The city Law Department is seeking to lift the cap on the number of Assistant Corporation Counsels it can hire—but the head of the Civil Service Bar Association feared that the proposal could encroach upon the 1,000 non-competitive attorneys working at more than 40 municipal agencies and the Housing Authority.
The Department of Citywide Administrative Services held a Nov. 20 public hearing on the possibility of lifting the cap to allow the Law Department to hire an “unlimited” number of Assistant Corporation Counsels, who aren’t civil-service employees. Saul Fishman, president of the CSBA, argued against the idea at the hearing.
‘Signing a Blank Check’
“You are being asked to sign a virtual blank check, with few if any limitations or guarantees,” Mr. Fishman said during his testimony. “Certainly none has been extended to Agency Attorneys, the members of my union, that their jobs won’t be subsumed by Corporation Counsel.”
Nicholas Paolucci, a spokesman for the Law Department, said in a statement that the cap “was set more than 100 years ago when the Law Department was a fraction of its current size. Removing that ancient cap will help modernize the process of hiring qualified attorneys for the Law Department.”
But Mr. Fishman believed that the proposal followed a pattern of the city curtailing the unionized municipal attorneys’ opportunities for promotion, which has resulted in retention problems. He pointed to a recent example in which the Commission on Human Rights advertised job openings in late May for Agency Attorney Level III—but the posts were withdrawn in early November so that the Commission could focus more on “creating additional [non-union] supervisory positions,” according to an email from the Deputy Commissioner of the agency’s Law Enforcement Bureau.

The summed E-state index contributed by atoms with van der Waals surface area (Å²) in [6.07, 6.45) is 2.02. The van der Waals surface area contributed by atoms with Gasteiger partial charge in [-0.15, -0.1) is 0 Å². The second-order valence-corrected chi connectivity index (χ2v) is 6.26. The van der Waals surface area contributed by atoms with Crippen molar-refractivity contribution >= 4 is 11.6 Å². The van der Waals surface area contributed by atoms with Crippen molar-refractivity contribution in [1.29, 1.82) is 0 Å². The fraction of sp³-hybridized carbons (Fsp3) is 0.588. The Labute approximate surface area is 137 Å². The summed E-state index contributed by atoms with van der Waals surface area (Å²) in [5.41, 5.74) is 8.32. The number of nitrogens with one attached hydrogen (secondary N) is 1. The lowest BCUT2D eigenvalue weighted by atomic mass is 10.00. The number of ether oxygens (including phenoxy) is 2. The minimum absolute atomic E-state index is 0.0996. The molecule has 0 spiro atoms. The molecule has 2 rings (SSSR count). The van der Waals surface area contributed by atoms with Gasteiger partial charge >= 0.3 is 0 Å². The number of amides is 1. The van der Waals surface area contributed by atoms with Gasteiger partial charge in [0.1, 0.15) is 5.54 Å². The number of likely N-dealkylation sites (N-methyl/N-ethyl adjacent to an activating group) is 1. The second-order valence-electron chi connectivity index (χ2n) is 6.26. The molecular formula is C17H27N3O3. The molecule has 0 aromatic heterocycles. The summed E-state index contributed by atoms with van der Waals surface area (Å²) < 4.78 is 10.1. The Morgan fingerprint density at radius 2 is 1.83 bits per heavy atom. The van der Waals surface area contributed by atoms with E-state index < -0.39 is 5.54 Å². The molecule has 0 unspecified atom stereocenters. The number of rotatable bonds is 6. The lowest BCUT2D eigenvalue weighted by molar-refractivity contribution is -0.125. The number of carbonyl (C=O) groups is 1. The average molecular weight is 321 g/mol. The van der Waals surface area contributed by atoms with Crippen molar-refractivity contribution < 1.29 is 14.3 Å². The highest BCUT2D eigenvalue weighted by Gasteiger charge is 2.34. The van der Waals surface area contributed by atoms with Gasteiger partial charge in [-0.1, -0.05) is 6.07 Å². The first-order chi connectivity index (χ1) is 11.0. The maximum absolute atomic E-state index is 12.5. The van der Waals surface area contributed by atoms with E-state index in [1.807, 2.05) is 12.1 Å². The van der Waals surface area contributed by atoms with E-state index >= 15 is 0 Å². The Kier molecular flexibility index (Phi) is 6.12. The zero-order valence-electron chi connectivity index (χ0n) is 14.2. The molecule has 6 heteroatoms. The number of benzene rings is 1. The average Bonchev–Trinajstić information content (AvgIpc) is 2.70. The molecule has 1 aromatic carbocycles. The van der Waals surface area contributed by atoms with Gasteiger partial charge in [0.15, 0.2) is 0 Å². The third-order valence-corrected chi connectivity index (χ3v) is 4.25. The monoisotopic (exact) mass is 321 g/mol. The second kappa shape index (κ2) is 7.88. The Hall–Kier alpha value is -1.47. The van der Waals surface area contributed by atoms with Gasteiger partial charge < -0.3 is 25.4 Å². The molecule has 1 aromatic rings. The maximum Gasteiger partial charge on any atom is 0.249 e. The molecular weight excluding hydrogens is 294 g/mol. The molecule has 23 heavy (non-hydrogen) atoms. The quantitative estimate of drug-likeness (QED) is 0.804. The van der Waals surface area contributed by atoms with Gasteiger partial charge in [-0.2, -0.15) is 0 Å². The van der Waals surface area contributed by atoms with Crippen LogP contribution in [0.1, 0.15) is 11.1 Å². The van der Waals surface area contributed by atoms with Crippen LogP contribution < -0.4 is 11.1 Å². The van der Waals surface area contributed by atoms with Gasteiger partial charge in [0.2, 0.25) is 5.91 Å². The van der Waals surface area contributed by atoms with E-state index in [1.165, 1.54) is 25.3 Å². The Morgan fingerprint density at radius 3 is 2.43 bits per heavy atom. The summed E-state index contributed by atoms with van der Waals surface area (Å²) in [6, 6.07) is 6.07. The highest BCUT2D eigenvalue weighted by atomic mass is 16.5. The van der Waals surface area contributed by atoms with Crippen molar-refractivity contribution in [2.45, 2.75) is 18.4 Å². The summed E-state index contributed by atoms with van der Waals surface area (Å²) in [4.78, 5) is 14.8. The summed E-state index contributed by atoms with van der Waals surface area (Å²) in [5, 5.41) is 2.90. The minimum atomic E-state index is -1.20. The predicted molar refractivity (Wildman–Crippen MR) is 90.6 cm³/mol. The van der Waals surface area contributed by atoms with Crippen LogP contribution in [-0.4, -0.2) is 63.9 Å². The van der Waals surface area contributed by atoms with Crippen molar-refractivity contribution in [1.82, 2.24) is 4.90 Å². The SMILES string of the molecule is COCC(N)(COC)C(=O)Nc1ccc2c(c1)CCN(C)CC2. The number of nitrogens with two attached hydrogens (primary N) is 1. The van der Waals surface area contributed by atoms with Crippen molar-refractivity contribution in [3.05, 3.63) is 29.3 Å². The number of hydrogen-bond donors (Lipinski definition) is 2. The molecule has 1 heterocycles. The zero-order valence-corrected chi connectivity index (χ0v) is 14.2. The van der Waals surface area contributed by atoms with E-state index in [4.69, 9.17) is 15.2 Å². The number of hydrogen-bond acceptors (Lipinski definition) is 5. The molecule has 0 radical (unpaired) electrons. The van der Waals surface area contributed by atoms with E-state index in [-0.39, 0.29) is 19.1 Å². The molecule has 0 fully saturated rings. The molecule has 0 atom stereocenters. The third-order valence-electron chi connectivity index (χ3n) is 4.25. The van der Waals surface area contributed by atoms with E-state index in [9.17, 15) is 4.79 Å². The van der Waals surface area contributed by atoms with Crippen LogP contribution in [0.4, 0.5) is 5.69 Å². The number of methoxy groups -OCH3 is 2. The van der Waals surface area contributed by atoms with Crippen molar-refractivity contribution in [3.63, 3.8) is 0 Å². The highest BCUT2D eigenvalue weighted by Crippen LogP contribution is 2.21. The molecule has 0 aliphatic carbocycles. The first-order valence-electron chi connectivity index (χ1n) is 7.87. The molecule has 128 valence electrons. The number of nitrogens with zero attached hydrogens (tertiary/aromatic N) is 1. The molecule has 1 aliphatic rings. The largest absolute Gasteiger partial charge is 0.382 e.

“We’re a union town. People should have eyes and ears when things move away from civil service,” Mr. Fishman said during a phone interview. “About 90 percent of my members are stuck at a minimum level, and new members leave in frustration because they can’t get the guidance they need.”
Although he doesn’t represent them, the union leader stated that he’s received “innumerable complaints” from Assistant Corporation Counsels about their high caseloads and unreasonable work hours at the Law Department. Mr. Fishman was especially worried about what would happen if exempt-class attorneys began working for the Administration for Children’s Services, which already has “dangerously high caseloads” dealing with serious issues such as child abuse and neglect in Family Court, instead of his members.
“Imagine if [civil-service] attorneys, who at least have representation and contractual protection after one year, were instead exempt class, with absolutely no job protection? Would the public and these extremely vulnerable children be better served by at-will attorneys who couldn’t even complain when they were being forced to handle unlimited caseloads?” he asked during the hearing.
Mr. Paolucci stated that using the exempt title “gives us the flexibility we need to hire the legal talent that is necessary to address new initiatives and complex legal challenges across a variety of areas [and] allows us to function in a manner comparable to other public law offices such as the Attorney General and District Attorneys.”
‘A Slippery Slope’
Mr. Fishman hoped that the proposal would not be “rubber stamped;” DCAS declined to comment on the matter.
“My concern is that this administration is looking for more and more ways to hire exempt class employees who aren’t subject to collective bargaining and don’t have the protections that come with it,” he said. “That’s why I’m fighting mad against this slippery slope away from civil service.”
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